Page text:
For example, consider a situation involving a contributor that is an individual with a filing-due date for a taxation year (a calendar year) which is April 30" of the following year. If the individual contributor to the trust would like to be an electing contributor in respect of the trust for their 2022 and subsequent taxation years, the election would need to be filed on or before May 1, 2023 (since April 30, 2023 is a Sunday). Even if the contributor files their tax return after May 1, 2023, the election must be filed on or before May 1, 2023.
Subsection 220(3.2) provides the Minister the discretion to allow a taxpayer to late-file, amend, or revoke an election that was otherwise required to be made under a provision that is prescribed by section 600 of the Income Tax Regulations (“Regulations”). The definition of electing contributor in subsection 94(1) is not a prescribed provision listed in section 600 of the Regulations.
Accordingly, there is no provision which would permit a contributor to be an electing contributor for an initial year, and all subsequent years, if the election is filed after the contributor’s filing-due date for that chosen initial year. However, this does not preclude a contributor from filing this election for a subsequent taxation year, assuming all conditions are met.
b) Electing Trust
The term electing trust is defined in subsection 94(1) and is applicable for section 94. In order for a trust to be an electing trust, it must meet the conditions outlined in the definition. In general, the conditions described in the definition include that the trust files the election described therein in writing with the Minister with the trust’s return of income for its first taxation year throughout which it is deemed by subsection 94(3) to be resident in Canada and in which it holds property that is at a time in the year part of its non-resident portion.
The courts have established that the meaning of the words “in the taxpayer’s return of income” are clear and unambiguous and therefore require that the election must be made in the original return of income. For instance, in Rezek et al v. The Queen et al, 2005 FCA 227, the Federal Court of Appeal opined (in paragraphs 113 - 115) that where an election is required to be filed in the taxpayer’s return of income for the year, such an election would not be considered late-filed if the election was filed with a return of income for that year that was late-filed. As well, the courts have held that where an election that is required to be filed with the return of income for the year is not filed with the return of income, the election would be late.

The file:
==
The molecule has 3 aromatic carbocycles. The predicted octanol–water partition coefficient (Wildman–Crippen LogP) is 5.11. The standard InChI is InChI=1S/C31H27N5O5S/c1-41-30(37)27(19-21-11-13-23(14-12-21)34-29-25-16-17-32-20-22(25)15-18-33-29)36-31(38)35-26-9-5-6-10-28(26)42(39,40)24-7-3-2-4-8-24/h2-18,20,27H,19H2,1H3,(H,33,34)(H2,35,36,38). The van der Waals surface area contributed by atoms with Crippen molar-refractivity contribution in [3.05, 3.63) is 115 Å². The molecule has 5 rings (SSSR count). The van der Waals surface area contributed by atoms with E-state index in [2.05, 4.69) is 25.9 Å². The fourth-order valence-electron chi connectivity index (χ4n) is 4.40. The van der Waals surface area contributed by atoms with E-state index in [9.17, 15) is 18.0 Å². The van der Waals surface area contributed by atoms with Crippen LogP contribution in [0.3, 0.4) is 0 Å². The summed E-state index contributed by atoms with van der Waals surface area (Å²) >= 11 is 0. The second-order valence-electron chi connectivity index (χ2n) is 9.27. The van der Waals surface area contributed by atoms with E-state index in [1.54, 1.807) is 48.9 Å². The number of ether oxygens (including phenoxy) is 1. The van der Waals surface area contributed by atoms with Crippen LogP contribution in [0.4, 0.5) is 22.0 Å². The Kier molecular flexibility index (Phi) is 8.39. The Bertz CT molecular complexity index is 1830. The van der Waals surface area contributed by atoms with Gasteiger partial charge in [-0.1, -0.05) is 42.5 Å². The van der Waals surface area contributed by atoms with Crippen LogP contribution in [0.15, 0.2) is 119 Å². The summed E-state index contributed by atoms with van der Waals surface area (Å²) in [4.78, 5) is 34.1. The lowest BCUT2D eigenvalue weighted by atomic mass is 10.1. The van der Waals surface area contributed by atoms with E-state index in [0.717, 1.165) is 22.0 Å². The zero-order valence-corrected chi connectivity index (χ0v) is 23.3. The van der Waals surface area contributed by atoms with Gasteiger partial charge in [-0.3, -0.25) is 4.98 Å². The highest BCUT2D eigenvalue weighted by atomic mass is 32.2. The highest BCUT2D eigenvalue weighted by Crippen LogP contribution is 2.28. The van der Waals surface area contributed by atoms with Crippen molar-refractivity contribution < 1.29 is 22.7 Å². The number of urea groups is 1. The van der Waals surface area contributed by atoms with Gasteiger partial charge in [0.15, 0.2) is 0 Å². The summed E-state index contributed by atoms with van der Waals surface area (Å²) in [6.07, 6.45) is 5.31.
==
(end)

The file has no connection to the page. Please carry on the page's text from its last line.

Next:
Therefore, it is our view that where the Act specifies that an election is required to be filed with the taxpayer’s return of income for the year, no other filing requirement or specified deadline should be read into the Act that does not appear.
As such, the election must be filed with the trust’s return of income for its first taxation year throughout which the trust is deemed by subsection 94(3) to be resident in Canada for the purpose of computing its income and in which it holds property that is at a time in the year part of its non-resident portion. Where the particular return of income is late-filed, as long as the election is filed with the return of income, the election would not be considered late. Where the election is not included with the return of income filed, the election would be considered late.